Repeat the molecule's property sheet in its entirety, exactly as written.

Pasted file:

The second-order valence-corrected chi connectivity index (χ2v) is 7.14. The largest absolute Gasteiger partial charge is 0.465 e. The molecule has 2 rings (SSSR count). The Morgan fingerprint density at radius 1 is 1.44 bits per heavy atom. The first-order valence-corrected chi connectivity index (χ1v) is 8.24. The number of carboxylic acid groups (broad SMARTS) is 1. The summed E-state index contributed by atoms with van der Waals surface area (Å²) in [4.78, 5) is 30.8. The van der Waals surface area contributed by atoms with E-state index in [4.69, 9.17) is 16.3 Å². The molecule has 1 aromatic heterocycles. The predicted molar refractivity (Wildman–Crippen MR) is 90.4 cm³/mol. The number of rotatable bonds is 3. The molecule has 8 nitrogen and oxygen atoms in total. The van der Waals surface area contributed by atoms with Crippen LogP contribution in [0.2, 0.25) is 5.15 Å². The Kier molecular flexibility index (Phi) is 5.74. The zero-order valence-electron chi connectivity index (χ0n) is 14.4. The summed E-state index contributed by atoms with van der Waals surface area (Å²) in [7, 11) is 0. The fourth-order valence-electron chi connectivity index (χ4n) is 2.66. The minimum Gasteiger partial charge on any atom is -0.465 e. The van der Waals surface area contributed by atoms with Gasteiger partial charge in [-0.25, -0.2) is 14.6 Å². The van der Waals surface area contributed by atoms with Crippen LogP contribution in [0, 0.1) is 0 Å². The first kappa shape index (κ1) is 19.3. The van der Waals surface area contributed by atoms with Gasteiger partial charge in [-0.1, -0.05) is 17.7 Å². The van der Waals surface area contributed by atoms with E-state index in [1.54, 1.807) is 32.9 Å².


The second-order valence-corrected chi connectivity index (χ2v) is 7.14. The largest absolute Gasteiger partial charge is 0.465 e. The molecule has 2 rings (SSSR count). The Morgan fingerprint density at radius 1 is 1.44 bits per heavy atom. The first-order valence-corrected chi connectivity index (χ1v) is 8.24. The number of carboxylic acid groups (broad SMARTS) is 1. The summed E-state index contributed by atoms with van der Waals surface area (Å²) in [4.78, 5) is 30.8. The van der Waals surface area contributed by atoms with E-state index in [4.69, 9.17) is 16.3 Å². The molecule has 1 aromatic heterocycles. The predicted molar refractivity (Wildman–Crippen MR) is 90.4 cm³/mol. The number of rotatable bonds is 3. The molecule has 8 nitrogen and oxygen atoms in total. The van der Waals surface area contributed by atoms with Crippen LogP contribution in [0.2, 0.25) is 5.15 Å². The Kier molecular flexibility index (Phi) is 5.74. The zero-order valence-electron chi connectivity index (χ0n) is 14.4. The summed E-state index contributed by atoms with van der Waals surface area (Å²) in [7, 11) is 0. The fourth-order valence-electron chi connectivity index (χ4n) is 2.66. The minimum Gasteiger partial charge on any atom is -0.465 e. The van der Waals surface area contributed by atoms with Gasteiger partial charge in [-0.25, -0.2) is 14.6 Å². The van der Waals surface area contributed by atoms with Crippen LogP contribution in [0, 0.1) is 0 Å². The first kappa shape index (κ1) is 19.3. The van der Waals surface area contributed by atoms with Gasteiger partial charge in [-0.1, -0.05) is 17.7 Å². The van der Waals surface area contributed by atoms with E-state index in [1.54, 1.807) is 32.9 Å².